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The following piece was originally published in ILO Voices.
My name is Myrna Pitaluna-Alngog. I’m 36 years old and I live in Cebu City, Philippines with my husband and one-year-old son.
I am the eldest in the family, and when I was in college, my father lost his job. From being a homemaker, my mother became a fish vendor to help support our family. To be able to complete my studies I also worked as a domestic worker for three years, convinced that education would be the best foundation for my future.
I wanted to be a chemical engineer, but the only course at our local university was in Secondary Education, so I completed a degree in that.
I moved to Cebu City two weeks after I graduated in 2007. Moving from the province to the city wasn’t easy. There were many uncertainties and a fear of the unknown. But I was determined to find work.
My friend told me about a recruitment program where his uncle was a lead trainer. At age 21, I was among the 17 women who were chosen to be trained as pioneers in the construction industry.
At first, I thought I would work in a factory in an export processing zone and operate small machines. I was surprised by all the big, heavy construction equipment around me. Imagine, I am less than 150cm tall, and was being trained to operate various heavy equipment like backhoe-loaders, hydraulic excavators, bulldozers, and payloaders.
I was scared, but my motivation to find a job was strong, so I underwent the training without knowing what the future would hold.
After the training I was hired as a regular employee and put on different projects. But to gain respect in this male-dominated industry, I have had to constantly prove myself, my worth, and my skills. I have had to deal with verbal criticism, bullying, and discrimination. They think I am not fit for the job. Men would sometimes be so rude as to say I should go home to my province and find a husband to take care of me or be a cashier in a department store. People would also question why I was a construction worker when it wasn’t even aligned with my educational background.
Once, while operating an excavator, I accidentally cut the power supply of the entire road. Another time, I almost tipped over the equipment onto a stockpile of hazardous waste. My failures, struggles, and challenges became my foundation to grow in my career in the construction industry.
I became a stronger, better version of myself. I just ignored what people said, prayed, and moved on. My only goal was to work and give my family a better life.
From operating heavy equipment such as skid loaders, hydraulic excavators, and forklifts, I shifted to welding. I also received a technical vocational education and training (TVET) qualification, with national certificates in carpentry, painting, scaffold assembly, installation of reinforced steel bars, flux-cored arc welding, and shielded metal arc welding.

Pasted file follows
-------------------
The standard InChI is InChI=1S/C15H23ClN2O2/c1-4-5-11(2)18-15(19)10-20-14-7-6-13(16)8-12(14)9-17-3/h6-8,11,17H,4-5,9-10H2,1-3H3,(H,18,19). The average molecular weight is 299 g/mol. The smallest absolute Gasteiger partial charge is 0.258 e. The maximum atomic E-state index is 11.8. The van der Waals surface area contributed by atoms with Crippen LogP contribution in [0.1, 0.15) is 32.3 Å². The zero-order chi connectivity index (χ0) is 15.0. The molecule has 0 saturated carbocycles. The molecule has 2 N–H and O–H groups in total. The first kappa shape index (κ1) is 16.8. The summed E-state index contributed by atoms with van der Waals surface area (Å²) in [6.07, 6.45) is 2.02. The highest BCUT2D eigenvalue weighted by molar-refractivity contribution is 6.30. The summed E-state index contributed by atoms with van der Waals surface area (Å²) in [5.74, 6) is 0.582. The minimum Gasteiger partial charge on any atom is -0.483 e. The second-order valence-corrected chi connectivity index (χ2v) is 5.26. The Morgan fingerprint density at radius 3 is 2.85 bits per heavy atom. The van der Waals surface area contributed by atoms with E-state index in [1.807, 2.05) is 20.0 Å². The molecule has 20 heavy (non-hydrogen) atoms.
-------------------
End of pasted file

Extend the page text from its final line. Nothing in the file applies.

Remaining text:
I then completed a Civil Engineering degree at the age of 28 to align myself with the construction industry and connect everything I had learned.
As a supervisor, I am now leading seven teams with over 250 workers. I am also helping others as a trainer and assessor, including in shielded metal arc welding. I also train people in forklift operations and hydraulic excavators.
I recently trained and inspired almost a hundred trainees in the International Labor Organization’s Skills for Prosperity Program, with the Technical Education and Skills Development Authority (TESDA) and the Cebu Contractors Association, Inc. (CCA). Some of them are now working in our company.
More roads, buildings, and infrastructure indicate that the economy is recovering and growing. There are many jobs for skilled workers in the construction industry. With more skills, young people have a better chance at finding a good job. It’s important to me that we get the wheels rolling and make that happen.
The advice that I share with young people is that every day is an opportunity to learn. The only constant in the world is change itself. If you do not engage in lifelong learning, you will be left behind and unable to adapt to an ever-changing future of work. You must compete with yourself, from the old you to the new you.
Strike the iron rod while it is hot. Grab the opportunity while it is there and shape yourself to it. When an iron rod reaches its melting point, a blacksmith can shape it to whatever they want it to be. A split-second decision can change your entire future with the opportunity opened to you.
The current generation is digital, so expectations are different. You need to upskill to know about the new trends. You need to reskill to keep up with the current demands.
And lastly, focus on your goal. Do not mind your critics. Instead, see the positive side of that criticism and apply it to improve yourself. Start respecting yourself if you want people to respect you. Open yourself up to learning and have the will to succeed. – Rappler.com
Myrna Pitaluna-Alngog works as a construction supervisor in Cebu City in the Philippines.